Thursday, May 6, 2010

CSI Mitotera Style

My Comadre was a real trooper.  In just three days we saw the major sights featured on the Sydney Explorer, both the red and blue lines.  However, rather than traveling from stop to stop on the double decker bus, we had covered the route by foot.  It was at our final visit to our hotel in Darling Harbour, when Eileen let me know that enough was enough.   She couldn't face the final walk to the train station and/or shared public transportation to the airport.  It was time for a taxi.  In reality the price would be about the same whether we took a taxi or train, since traffic would be light on a Sunday evening.
The Bell Hop called us a cab and within a few minutes we were on our way.  The trip was quick and uneventful, or at least it was until we reached the airport exit. Just past the airport exit the traffic suddenly came to a complete stand still.  The driver attempted a back door operation, but no matter which direction he turned we were greeted with gridlock.  The driver could not provide us with an explanation for the  traffic jam, and he expressed his own frustration in a mother tongue monologue. Fortunately, we had plenty of time with over 4 hours until our flight.  However, many people around us did not have such leeway.  We were surrounded by people jumping from cars, pulling suitcases from the boot, and running down the street.  After about thirty minutes of inching forward we hit a queue escape--a side route that allowed cars to turn around and return in the direction they had just come from.  It was here that our driver announced that our trip with him was over;  we could reach the airport by walking through the parking garage while he made his escape back to the city.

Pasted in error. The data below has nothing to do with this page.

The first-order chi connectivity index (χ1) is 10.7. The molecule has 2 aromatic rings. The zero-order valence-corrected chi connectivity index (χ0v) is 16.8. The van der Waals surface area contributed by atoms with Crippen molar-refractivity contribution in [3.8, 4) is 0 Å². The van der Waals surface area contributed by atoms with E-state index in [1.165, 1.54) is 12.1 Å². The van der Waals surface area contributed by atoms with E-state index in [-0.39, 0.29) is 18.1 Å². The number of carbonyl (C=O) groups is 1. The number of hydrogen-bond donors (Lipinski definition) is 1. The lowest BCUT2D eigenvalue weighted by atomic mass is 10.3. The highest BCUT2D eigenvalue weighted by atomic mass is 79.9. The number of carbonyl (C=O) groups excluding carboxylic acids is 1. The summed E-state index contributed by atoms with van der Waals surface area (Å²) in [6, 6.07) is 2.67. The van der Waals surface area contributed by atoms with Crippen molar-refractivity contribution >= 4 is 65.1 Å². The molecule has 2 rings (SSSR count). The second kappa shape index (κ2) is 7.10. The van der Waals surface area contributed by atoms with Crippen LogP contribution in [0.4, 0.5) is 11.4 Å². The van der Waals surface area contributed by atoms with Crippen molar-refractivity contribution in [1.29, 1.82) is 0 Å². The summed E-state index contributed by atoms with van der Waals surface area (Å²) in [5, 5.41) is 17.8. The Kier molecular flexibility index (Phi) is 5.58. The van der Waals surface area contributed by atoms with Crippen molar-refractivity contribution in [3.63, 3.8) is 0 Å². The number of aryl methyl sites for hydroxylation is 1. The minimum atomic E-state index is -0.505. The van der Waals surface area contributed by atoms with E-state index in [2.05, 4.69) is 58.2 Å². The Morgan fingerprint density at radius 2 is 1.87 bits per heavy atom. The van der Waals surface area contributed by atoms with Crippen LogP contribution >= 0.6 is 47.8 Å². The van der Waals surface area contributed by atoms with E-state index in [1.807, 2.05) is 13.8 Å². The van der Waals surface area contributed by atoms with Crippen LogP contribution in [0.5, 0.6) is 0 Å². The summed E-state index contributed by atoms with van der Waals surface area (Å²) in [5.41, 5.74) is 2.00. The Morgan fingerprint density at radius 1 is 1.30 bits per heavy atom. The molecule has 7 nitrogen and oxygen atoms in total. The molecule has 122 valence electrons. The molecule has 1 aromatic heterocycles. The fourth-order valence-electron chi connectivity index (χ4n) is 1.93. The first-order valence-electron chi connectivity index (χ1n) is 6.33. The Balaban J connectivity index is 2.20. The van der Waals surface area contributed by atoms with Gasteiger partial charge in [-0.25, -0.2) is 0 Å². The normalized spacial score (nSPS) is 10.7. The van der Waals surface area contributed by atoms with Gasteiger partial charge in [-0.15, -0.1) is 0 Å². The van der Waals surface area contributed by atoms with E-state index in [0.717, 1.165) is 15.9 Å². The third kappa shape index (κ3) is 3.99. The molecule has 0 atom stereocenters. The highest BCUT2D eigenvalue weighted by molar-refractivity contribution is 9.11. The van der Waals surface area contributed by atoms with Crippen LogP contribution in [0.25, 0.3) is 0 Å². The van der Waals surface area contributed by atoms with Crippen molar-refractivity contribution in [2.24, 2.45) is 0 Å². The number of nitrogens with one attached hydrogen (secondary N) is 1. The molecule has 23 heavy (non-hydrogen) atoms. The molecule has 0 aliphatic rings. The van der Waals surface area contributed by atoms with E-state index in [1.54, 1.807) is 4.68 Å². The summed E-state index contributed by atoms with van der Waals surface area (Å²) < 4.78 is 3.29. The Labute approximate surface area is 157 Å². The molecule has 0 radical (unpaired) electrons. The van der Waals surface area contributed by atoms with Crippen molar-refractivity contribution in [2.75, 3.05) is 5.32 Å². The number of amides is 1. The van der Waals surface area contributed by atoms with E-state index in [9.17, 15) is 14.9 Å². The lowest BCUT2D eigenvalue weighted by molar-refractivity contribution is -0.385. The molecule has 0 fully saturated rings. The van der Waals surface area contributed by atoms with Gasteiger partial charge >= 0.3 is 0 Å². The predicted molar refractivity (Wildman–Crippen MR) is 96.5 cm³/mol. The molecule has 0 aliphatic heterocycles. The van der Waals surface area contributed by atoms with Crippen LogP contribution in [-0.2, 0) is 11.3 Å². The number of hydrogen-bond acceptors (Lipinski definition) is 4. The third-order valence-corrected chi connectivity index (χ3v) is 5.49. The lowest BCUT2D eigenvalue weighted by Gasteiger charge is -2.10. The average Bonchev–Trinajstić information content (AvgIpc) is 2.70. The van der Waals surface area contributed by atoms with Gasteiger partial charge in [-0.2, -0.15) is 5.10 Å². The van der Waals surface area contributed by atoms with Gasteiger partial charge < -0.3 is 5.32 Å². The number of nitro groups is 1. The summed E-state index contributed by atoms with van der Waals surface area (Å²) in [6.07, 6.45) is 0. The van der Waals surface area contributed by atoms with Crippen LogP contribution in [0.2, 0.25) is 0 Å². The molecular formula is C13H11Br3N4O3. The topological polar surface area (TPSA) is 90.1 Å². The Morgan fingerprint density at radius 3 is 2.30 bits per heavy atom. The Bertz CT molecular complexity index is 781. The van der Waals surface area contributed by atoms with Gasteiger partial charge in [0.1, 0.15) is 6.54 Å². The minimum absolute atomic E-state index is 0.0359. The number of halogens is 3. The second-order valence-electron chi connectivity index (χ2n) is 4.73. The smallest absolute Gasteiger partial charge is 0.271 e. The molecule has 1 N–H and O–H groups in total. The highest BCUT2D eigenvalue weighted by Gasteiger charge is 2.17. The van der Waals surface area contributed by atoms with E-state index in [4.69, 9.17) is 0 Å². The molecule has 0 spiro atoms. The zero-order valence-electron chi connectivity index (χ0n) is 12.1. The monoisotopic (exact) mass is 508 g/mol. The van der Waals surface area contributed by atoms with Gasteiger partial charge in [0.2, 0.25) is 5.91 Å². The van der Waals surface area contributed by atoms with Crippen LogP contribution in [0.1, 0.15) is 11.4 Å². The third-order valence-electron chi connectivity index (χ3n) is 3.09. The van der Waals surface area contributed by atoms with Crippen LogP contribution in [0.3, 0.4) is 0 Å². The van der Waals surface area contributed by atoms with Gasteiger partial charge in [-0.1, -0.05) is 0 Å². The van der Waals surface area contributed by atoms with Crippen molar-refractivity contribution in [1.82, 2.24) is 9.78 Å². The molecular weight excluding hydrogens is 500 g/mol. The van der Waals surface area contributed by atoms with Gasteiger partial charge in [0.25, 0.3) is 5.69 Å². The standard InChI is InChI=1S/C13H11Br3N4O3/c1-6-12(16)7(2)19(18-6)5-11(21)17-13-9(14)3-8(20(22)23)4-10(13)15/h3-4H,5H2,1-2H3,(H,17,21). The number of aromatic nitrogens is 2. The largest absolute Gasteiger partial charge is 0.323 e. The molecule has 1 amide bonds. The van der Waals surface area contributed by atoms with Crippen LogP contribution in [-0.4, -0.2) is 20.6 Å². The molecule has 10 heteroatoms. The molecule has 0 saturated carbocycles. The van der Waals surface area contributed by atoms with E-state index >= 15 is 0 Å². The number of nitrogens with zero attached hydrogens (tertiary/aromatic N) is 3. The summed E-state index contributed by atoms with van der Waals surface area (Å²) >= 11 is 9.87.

We followed the directions that our driver had provided, but unfortunately we arrived at the wrong terminal.  A smiling lady at the information desk informed us that we could not take the short cut through the breeze way since the second story level of the building  was the scene of an un-discloseable crime.  Once again we were faced with trudging across a parking lot, though we didn't seem to mind as we were busy speculating about the nature of the second-story crime.
When we arrived at our terminal we were sent upstairs to check in.  As we stepped off the escalator we couldn't believe the scene around us.  The center of the terminal was blocked off with tape.  Within the perimeter there were several people investigating a crime scene.  Or at least that is what we assumed, since there were several people wearing jumpers that said Forensic Services.  It was at this point that our interest seriously peaked.  Instead of frantically running to the check-in counter, so we could get out of the danger area as soon as possible, the "mitotera" in us honed in, prompting us to find out what had happened.